If you are adhering to social distancing, Mother’s Day, 2020, will be like no other. Grade schoolers will offer no cards crafted in school or plants purchased for Mom at school spring flower sales. There will be no family dinners for Mom with adult offspring gathering from long distances. Needless to say, celebrating Mother’s Day, 2020, calls for a more creative approach than before.
My mother was creative in her daily parenting. She had to be; ours was not a household blessed with discretionary income. Mom relied upon her imagination to occupy her little ones. I remember sitting with my mother when I was pre-kindergarten age while she wrote letters and paid bills. Mom gave me a roll of tape and a pile of paper and taught me how to fold the paper into envelopes and seal them with tape. That afternoon, we were two ladies paying our household bills together. Mommy. Paper. Tape. Imagination!
Mom had a small child’s table and two wooden chairs for my sister and me. We frequently played “tea party” at that table, often with real tea and cookies or little sandwiches with the crust cut off. Mom emptied a section of the cabinet for me and washed out Nestles cocoa containers and milk cartons so I could have a pretend pantry and groceries of my own. She encouraged me to set the dining room table with my little play dishes and “serve” invisible food to my dolls, stuffed animals (many!), and invisible friends. She taught me to play her own childhood games, like hopscotch, jacks, and jump rope.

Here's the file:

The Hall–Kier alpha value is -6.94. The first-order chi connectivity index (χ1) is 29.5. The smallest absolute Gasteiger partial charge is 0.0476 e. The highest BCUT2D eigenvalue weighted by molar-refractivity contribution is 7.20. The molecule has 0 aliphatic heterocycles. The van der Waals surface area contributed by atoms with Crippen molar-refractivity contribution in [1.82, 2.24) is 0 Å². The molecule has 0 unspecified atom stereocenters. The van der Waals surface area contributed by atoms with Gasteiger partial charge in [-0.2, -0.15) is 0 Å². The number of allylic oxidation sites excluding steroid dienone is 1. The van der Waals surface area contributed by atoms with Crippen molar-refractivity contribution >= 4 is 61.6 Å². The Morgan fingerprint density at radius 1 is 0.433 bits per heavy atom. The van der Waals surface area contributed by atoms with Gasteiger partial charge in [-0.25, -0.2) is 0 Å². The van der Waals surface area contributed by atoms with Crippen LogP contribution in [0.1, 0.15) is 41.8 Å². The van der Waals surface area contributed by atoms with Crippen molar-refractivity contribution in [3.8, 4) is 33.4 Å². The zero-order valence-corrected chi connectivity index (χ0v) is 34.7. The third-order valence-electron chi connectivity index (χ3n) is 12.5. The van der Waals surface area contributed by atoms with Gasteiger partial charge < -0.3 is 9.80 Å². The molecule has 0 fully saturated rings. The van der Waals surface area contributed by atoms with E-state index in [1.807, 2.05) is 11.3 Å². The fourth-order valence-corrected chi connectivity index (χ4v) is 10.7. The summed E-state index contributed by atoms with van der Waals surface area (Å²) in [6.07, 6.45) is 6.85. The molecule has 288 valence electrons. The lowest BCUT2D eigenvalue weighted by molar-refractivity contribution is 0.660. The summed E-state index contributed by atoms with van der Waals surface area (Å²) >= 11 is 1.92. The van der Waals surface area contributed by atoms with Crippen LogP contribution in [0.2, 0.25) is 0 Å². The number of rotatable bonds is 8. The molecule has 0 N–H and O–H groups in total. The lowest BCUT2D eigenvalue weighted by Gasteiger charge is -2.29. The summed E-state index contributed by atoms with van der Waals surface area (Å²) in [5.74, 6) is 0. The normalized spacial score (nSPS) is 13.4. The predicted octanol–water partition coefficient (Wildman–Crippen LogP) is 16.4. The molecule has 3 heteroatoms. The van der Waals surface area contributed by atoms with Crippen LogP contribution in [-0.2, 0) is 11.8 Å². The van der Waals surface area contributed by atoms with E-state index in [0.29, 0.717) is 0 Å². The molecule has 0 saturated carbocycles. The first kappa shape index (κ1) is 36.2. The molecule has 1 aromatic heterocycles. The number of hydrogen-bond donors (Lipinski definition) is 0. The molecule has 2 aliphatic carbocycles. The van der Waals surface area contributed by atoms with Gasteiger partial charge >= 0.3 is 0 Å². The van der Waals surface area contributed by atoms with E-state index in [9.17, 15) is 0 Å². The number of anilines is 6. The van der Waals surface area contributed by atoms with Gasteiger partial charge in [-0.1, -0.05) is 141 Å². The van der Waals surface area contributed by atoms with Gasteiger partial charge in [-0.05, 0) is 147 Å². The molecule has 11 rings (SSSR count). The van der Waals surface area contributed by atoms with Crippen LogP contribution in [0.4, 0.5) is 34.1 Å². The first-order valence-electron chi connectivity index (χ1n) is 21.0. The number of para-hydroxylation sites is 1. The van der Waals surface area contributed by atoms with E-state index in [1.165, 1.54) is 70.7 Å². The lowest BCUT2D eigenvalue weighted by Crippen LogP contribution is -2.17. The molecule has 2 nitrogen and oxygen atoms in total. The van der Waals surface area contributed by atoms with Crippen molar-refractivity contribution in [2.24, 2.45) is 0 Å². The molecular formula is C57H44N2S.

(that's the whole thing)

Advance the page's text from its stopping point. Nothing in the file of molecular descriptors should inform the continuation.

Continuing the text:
There were not a lot of activities for kids outside the home when I was growing up in the 60s, but Mom was never at a loss for ideas to occupy my sister and me. We colored and drew together. She sang us songs and taught us the words so we could sing, too. She read us books and took us to the library once a week. We didn’t spend much time in front of the television. We played outside. I can still hear my mother telling me, “Stop slamming the back door! Stay in or stay out!” I stayed out. Mom gave me jars to catch fireflies and bags to collect the apples that had fallen from our apple tree. I counted the apples as I put them in the bag (math!) and learned about insects in the evening (science!) My mother knew how to weave education and life lessons into our daily activities.
Indeed, children learn how to approach life and how to treat other people from their parents. I learned far more than words can say from my mother. This Mother’s Day, if you are blessed with special children in your life, teach them to creatively express their appreciation for their mothers, grandmothers, aunts, and any mother figure they love. It’s neither the price nor the quality of a gift that matters; it’s the hands with which it is offered, the sentiment therein. For Mother’s Day, 2020, that sentiment must be expressed innovatively – perhaps in a colorful, homemade sign, a drive-by family parade, a song sung outside Mom’s window, or via Facebook or the phone, a bouquet of tissue paper flowers, streamers/ribbons tied around Mom’s tree, chalk-drawn greetings in her driveway, a self-composed poem or song, a choreographed dance routine, even a little one’s puppet show or a group of cheerleaders cheering for the beloved mothers in their lives.
How you commemorate Mother’s Day this year will long be remembered by your children and the mother figures in your lives. Here’s your chance to simultaneously show your mother your appreciation and teach your children how to creatively express their love. Yes, it’s a different sort of Mother’s Day this year. Let’s step up our game and make it count.